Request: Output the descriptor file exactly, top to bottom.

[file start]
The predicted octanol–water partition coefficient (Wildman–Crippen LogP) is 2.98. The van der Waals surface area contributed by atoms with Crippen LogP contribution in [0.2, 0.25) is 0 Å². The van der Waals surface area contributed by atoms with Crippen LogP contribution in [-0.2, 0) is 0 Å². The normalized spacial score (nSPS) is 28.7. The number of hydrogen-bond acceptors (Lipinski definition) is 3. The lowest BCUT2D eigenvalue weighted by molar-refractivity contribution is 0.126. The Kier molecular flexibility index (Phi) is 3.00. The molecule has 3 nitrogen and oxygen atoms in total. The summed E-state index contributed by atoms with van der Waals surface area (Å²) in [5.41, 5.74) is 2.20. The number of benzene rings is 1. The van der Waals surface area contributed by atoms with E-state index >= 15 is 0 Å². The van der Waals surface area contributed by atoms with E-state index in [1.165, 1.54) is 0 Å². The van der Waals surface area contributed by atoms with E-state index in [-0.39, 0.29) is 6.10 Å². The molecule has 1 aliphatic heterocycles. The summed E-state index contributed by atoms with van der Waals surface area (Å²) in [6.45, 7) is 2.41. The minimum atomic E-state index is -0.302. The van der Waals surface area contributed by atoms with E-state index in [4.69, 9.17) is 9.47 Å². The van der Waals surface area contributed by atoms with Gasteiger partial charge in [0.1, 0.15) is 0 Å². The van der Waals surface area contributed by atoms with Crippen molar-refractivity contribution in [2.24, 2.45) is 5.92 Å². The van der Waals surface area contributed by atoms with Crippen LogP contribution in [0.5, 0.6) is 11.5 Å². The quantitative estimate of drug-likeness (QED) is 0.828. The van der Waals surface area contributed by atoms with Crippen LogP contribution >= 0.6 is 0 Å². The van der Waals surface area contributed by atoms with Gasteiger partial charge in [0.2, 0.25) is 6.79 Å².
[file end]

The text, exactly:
The predicted octanol–water partition coefficient (Wildman–Crippen LogP) is 2.98. The van der Waals surface area contributed by atoms with Crippen LogP contribution in [0.2, 0.25) is 0 Å². The van der Waals surface area contributed by atoms with Crippen LogP contribution in [-0.2, 0) is 0 Å². The normalized spacial score (nSPS) is 28.7. The number of hydrogen-bond acceptors (Lipinski definition) is 3. The lowest BCUT2D eigenvalue weighted by molar-refractivity contribution is 0.126. The Kier molecular flexibility index (Phi) is 3.00. The molecule has 3 nitrogen and oxygen atoms in total. The summed E-state index contributed by atoms with van der Waals surface area (Å²) in [5.41, 5.74) is 2.20. The number of benzene rings is 1. The van der Waals surface area contributed by atoms with E-state index >= 15 is 0 Å². The van der Waals surface area contributed by atoms with E-state index in [1.165, 1.54) is 0 Å². The van der Waals surface area contributed by atoms with E-state index in [-0.39, 0.29) is 6.10 Å². The molecule has 1 aliphatic heterocycles. The summed E-state index contributed by atoms with van der Waals surface area (Å²) in [6.45, 7) is 2.41. The minimum atomic E-state index is -0.302. The van der Waals surface area contributed by atoms with E-state index in [4.69, 9.17) is 9.47 Å². The van der Waals surface area contributed by atoms with Gasteiger partial charge in [0.1, 0.15) is 0 Å². The van der Waals surface area contributed by atoms with Crippen molar-refractivity contribution in [2.24, 2.45) is 5.92 Å². The van der Waals surface area contributed by atoms with Crippen LogP contribution in [0.5, 0.6) is 11.5 Å². The quantitative estimate of drug-likeness (QED) is 0.828. The van der Waals surface area contributed by atoms with Crippen LogP contribution >= 0.6 is 0 Å². The van der Waals surface area contributed by atoms with Gasteiger partial charge in [0.2, 0.25) is 6.79 Å².